Humans and Arthropod Bites and Stings: Venom and Envenomation

A topical collection in Insects (ISSN 2075-4450). This collection belongs to the section "Insect Societies and Sociality".

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Editors


E-Mail Website
Collection Editor
Department of Medicine, University of Arizona, Tucson, AZ, USA
Interests: kissing bugs; Chagas disease; envenomation of humans; candidiasis; serum amyloid P component

E-Mail Website
Collection Editor
Department of Entomology, University of Arizona, Tucson, AZ, USA
Interests: toxins; stinging insects; kissing bugs; venoms; Africanized honeybees

Topical Collection Information

Dear Colleagues,

This Topical Collection is intended to overlap several separate disciplines including medicine, entomology, toxinology, and toxicology. The two Collection Editors have worked together for 20 years on medical–entomological problems usually involving humans and arthropods or other envenomating animals. We have found this to be a productive and useful approach to our separate research fields. As the biomass of humans proliferates throughout our planet and invades arthropods’ natural habitat, these interactions will become more intense and some may prove lethal to humans. We have found this phenomenon to be one explanation for the thousands of envenomations we have studied in Arizona, e.g., Africanized or “Killer Bees” attacks, rattlesnake bites, severe cutaneous reactions to kissing bug bites, and scorpion (Centruroides sculpturatus) stings.

We invite contributors to submit original reviews of pertinent subject matter as well as papers on basic research. The main topics will be the intersection/interaction of humans and arthropods, stinging and biting, venoms used by the arthropods, and those individuals being envenomated. In that regard, we are also interested in behavioral studies of arthropods that shed light on the interaction of arthropods with humans.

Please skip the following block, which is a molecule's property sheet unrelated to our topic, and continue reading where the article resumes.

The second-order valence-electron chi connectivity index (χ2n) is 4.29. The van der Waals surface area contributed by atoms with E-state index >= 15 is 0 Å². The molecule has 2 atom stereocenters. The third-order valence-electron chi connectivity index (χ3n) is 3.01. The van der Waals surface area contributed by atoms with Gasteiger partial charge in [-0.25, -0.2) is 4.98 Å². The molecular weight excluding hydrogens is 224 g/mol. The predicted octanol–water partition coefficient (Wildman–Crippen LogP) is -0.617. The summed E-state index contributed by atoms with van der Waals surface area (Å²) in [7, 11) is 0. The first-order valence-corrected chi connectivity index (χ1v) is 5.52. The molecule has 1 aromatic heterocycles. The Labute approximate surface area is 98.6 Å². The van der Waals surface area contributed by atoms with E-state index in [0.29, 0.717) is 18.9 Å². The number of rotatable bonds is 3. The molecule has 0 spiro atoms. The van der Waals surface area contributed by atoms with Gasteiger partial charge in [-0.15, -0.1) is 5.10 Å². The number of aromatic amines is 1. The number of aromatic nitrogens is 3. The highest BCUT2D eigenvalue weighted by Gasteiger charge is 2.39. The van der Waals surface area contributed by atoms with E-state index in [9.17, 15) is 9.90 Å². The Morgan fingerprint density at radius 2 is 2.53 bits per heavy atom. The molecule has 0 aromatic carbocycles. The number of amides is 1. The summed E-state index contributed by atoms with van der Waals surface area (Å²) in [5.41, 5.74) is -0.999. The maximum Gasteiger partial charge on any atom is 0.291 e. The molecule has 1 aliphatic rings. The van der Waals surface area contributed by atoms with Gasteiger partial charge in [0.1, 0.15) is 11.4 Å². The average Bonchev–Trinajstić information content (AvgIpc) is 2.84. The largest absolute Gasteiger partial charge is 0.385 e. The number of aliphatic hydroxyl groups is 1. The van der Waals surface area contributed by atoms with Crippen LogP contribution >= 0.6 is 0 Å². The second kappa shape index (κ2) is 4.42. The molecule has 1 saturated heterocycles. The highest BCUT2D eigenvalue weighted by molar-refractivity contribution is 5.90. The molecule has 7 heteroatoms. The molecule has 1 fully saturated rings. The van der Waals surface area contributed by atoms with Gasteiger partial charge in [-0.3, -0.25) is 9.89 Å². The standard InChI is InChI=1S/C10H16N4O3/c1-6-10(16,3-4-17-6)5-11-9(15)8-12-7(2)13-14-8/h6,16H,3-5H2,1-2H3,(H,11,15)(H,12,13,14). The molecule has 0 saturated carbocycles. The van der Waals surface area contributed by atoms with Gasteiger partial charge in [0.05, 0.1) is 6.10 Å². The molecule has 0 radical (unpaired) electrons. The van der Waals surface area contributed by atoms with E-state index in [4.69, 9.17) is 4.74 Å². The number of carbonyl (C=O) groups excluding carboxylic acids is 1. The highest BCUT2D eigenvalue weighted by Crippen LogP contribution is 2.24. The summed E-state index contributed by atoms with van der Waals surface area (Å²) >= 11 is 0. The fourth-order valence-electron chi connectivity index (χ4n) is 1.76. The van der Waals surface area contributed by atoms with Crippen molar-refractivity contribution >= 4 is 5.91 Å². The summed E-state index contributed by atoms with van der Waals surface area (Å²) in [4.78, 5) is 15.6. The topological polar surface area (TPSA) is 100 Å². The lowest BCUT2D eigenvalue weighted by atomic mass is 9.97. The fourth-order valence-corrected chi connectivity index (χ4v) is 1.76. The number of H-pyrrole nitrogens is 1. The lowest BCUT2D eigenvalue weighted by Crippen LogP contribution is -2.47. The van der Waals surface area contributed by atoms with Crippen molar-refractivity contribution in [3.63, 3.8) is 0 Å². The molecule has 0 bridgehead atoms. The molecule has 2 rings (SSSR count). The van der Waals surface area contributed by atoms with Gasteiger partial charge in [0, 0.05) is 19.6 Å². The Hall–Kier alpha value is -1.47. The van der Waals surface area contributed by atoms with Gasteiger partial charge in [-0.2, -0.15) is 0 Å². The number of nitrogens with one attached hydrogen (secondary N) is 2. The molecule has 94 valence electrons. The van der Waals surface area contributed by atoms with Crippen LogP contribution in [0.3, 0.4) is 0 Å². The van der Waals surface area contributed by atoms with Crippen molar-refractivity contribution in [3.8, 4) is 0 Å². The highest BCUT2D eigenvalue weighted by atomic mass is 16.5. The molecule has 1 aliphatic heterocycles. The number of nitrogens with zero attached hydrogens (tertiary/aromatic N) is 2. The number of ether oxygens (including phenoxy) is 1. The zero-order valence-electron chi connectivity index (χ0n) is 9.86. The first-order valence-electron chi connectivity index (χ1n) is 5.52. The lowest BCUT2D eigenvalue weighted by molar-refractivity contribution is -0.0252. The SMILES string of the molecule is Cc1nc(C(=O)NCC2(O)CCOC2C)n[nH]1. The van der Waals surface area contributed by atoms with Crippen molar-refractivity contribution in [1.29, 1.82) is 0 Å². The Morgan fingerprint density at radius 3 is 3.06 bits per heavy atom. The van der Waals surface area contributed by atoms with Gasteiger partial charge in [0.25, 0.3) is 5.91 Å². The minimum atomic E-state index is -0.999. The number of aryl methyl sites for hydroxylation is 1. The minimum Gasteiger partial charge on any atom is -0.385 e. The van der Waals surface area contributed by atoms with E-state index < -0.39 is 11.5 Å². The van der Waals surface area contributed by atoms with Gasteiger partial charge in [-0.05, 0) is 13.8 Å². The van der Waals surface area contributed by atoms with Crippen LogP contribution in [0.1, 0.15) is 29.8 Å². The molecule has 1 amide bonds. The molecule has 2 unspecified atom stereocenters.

Prof. Stephen A. Klotz
Dr. Justin O. Schmidt
Collection Editors

Manuscript Submission Information

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Keywords

  • arthropods
  • stinging
  • biting
  • venoms
  • saliva
  • allergies
  • toxins
  • toxicology

Published Papers (6 papers)

2022

Jump to: 2021

6 pages, 937 KiB  
Communication
Seasonal Flight Pattern of the Kissing Bugs Triatoma rubida and T. protracta (Hemiptera: Reduviidae: Triatominae) in Southern Arizona, United States
by Justin O. Schmidt, Mary L. Miller and Stephen A. Klotz
Insects 2022, 13(3), 265; https://doi.org/10.3390/insects13030265 - 7 Mar 2022
Cited by 6 | Viewed by 2095
Abstract
The two most common kissing bugs, Triatoma rubida and T. protracta, in the Sonoran Desert around Tucson, Arizona are hematophagous vectors of Chagas disease and can induce potentially life-threatening allergic reactions. They were surveyed during their summer dispersal flight period to determine [...] Read more.